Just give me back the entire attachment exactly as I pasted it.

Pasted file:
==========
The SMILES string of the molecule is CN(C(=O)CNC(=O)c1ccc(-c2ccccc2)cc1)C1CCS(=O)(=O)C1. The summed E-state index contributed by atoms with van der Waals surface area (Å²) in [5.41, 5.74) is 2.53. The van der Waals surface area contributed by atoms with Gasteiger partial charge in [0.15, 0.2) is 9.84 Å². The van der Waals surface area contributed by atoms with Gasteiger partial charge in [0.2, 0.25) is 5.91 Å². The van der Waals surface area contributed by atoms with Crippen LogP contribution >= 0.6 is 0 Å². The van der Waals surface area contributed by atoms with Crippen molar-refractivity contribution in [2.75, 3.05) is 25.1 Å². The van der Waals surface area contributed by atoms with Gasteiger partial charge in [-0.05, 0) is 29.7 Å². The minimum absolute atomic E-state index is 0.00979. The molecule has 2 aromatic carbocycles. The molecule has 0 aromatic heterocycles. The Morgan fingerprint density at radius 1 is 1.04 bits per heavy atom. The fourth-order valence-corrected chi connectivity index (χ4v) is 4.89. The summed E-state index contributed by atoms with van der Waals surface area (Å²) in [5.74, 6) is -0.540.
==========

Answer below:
The SMILES string of the molecule is CN(C(=O)CNC(=O)c1ccc(-c2ccccc2)cc1)C1CCS(=O)(=O)C1. The summed E-state index contributed by atoms with van der Waals surface area (Å²) in [5.41, 5.74) is 2.53. The van der Waals surface area contributed by atoms with Gasteiger partial charge in [0.15, 0.2) is 9.84 Å². The van der Waals surface area contributed by atoms with Gasteiger partial charge in [0.2, 0.25) is 5.91 Å². The van der Waals surface area contributed by atoms with Crippen LogP contribution >= 0.6 is 0 Å². The van der Waals surface area contributed by atoms with Crippen molar-refractivity contribution in [2.75, 3.05) is 25.1 Å². The van der Waals surface area contributed by atoms with Gasteiger partial charge in [-0.05, 0) is 29.7 Å². The minimum absolute atomic E-state index is 0.00979. The molecule has 2 aromatic carbocycles. The molecule has 0 aromatic heterocycles. The Morgan fingerprint density at radius 1 is 1.04 bits per heavy atom. The fourth-order valence-corrected chi connectivity index (χ4v) is 4.89. The summed E-state index contributed by atoms with van der Waals surface area (Å²) in [5.74, 6) is -0.540.